think about it
Your cart is empty
Visit The Shop

in brief: indigenous workers in abbott government receive $19,000 less per year

Image: Wikimedia commons

Image: Wikimedia Commons

Just as we thought things with the newly appointed Abbott government couldn’t get any worse.

News has broke that the government’s initiative to bring ‘to bring indigenous policy under the PM’s control,’ by employing ‘260 Aboriginal and Torres Straight Islander bureaucrats’ into the Department of the Prime Minster and Cabinet, is going to be paying those new Indigenous employees $19,000 less per annum than ‘their new white colleagues [who are] doing the same jobs.’

Not only that, but ‘in another blow to Indigenous voices … the National Congress of Australia’s First Peoples says it is sacking two-thirds of its workforce … after the federal government cut its funding.’

Statistics show that the PM&C is ‘one of the public service’s best-paid departments and among its least culturally diverse.’ The plan was implemented to reduce this diversity gap, but has failed in making everything equal for the new employees.

Furthermore, a spokesperson on Friday said ‘there would be no movement on wage … among PM&C works’ for quite a long time. Mr. Abbott’s office did not comment or respond about the wage gap and the loss of jobs.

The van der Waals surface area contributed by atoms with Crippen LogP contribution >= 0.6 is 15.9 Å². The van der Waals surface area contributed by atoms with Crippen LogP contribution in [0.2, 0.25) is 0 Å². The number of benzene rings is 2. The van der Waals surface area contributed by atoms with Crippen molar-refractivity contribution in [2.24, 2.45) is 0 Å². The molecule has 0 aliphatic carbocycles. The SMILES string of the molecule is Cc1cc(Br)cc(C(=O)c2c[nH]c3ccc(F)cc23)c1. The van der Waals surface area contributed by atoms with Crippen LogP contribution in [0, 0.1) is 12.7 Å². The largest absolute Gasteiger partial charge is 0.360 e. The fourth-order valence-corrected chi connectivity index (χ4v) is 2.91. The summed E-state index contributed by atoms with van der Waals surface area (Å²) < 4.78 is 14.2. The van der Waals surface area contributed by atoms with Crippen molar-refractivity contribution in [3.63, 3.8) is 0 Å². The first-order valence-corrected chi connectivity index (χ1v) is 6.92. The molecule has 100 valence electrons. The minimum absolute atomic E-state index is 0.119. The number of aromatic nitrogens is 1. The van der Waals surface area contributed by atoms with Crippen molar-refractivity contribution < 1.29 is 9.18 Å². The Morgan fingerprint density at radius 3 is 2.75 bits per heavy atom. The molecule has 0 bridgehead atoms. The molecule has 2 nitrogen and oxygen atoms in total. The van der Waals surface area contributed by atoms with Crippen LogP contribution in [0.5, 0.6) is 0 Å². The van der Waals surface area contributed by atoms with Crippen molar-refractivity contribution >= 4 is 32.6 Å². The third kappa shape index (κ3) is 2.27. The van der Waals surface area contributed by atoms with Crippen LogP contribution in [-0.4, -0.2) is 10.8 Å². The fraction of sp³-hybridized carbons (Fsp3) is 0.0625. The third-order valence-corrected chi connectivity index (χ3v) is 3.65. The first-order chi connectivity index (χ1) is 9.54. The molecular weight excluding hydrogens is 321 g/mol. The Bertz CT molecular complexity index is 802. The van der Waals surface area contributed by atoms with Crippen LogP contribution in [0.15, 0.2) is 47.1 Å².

This pay gap comes as a surprise after, in May 2013, the Gillard government ‘provided a further $15 million in funding to flow over three years.’ However, that money is clearly not going ‘to be paid,’ said Indigenous Affairs Minister Nigel Scullion.

[Image Credit]

One thought on “in brief: indigenous workers in abbott government receive $19,000 less per year

  1. Who knows what’s going on here? The pay gap may reflect less hours worked, or it may reflect what the Indigenous public servants were being paid under their old job, or that they do not have as much experience as the public servants who already work for the same department. It is difficult to make a final judgment; clearly the paper in reporting this want to make it look like a scandal, but if those hundreds of indigenous public servants agreed to come over under those conditions, is it such a bad deal?

    One interesting fact noted in that story is that over 800 non-Indigenous public servants are *also* making the move to the new government department on the same pay as the Indigenous public servants.

Leave a Reply

Your email address will not be published. Required fields are marked *

You may use these HTML tags and attributes: <a href="" title=""> <abbr title=""> <acronym title=""> <b> <blockquote cite=""> <cite> <code> <del datetime=""> <em> <i> <q cite=""> <strike> <strong>